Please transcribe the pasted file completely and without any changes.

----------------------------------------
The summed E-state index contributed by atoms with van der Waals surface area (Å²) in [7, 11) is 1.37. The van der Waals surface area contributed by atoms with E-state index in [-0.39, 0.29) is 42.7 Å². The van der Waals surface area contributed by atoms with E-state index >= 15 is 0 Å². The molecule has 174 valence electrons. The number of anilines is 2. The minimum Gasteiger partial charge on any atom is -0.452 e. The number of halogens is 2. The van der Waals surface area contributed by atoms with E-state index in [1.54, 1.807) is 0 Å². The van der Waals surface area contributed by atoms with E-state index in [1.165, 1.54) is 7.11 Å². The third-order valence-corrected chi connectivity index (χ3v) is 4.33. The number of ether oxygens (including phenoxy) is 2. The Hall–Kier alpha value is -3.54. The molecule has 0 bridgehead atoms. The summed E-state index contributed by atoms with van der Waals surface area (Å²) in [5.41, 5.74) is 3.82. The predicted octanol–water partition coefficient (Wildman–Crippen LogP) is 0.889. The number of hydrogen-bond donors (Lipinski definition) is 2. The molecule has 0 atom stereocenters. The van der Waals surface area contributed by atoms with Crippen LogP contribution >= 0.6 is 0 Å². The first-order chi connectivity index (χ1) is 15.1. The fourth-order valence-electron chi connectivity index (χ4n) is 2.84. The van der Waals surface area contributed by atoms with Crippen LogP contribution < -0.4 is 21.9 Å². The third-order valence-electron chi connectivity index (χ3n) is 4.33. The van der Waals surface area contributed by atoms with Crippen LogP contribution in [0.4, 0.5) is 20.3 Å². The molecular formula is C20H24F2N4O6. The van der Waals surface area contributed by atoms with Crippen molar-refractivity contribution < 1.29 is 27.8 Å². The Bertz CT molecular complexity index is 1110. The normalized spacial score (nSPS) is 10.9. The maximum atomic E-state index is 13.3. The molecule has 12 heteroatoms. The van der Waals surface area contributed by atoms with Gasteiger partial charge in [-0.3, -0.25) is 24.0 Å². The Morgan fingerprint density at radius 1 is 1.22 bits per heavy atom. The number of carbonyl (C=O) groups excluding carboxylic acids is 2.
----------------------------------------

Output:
The summed E-state index contributed by atoms with van der Waals surface area (Å²) in [7, 11) is 1.37. The van der Waals surface area contributed by atoms with E-state index in [-0.39, 0.29) is 42.7 Å². The van der Waals surface area contributed by atoms with E-state index >= 15 is 0 Å². The molecule has 174 valence electrons. The number of anilines is 2. The minimum Gasteiger partial charge on any atom is -0.452 e. The number of halogens is 2. The van der Waals surface area contributed by atoms with E-state index in [1.54, 1.807) is 0 Å². The van der Waals surface area contributed by atoms with E-state index in [1.165, 1.54) is 7.11 Å². The third-order valence-corrected chi connectivity index (χ3v) is 4.33. The number of ether oxygens (including phenoxy) is 2. The Hall–Kier alpha value is -3.54. The molecule has 0 bridgehead atoms. The summed E-state index contributed by atoms with van der Waals surface area (Å²) in [5.41, 5.74) is 3.82. The predicted octanol–water partition coefficient (Wildman–Crippen LogP) is 0.889. The number of hydrogen-bond donors (Lipinski definition) is 2. The molecule has 0 atom stereocenters. The van der Waals surface area contributed by atoms with Crippen LogP contribution >= 0.6 is 0 Å². The first-order chi connectivity index (χ1) is 15.1. The fourth-order valence-electron chi connectivity index (χ4n) is 2.84. The van der Waals surface area contributed by atoms with Crippen LogP contribution < -0.4 is 21.9 Å². The third-order valence-electron chi connectivity index (χ3n) is 4.33. The van der Waals surface area contributed by atoms with Crippen LogP contribution in [0.4, 0.5) is 20.3 Å². The molecular formula is C20H24F2N4O6. The van der Waals surface area contributed by atoms with Crippen molar-refractivity contribution < 1.29 is 27.8 Å². The Bertz CT molecular complexity index is 1110. The normalized spacial score (nSPS) is 10.9. The maximum atomic E-state index is 13.3. The molecule has 12 heteroatoms. The van der Waals surface area contributed by atoms with Gasteiger partial charge in [-0.3, -0.25) is 24.0 Å². The Morgan fingerprint density at radius 1 is 1.22 bits per heavy atom. The number of carbonyl (C=O) groups excluding carboxylic acids is 2.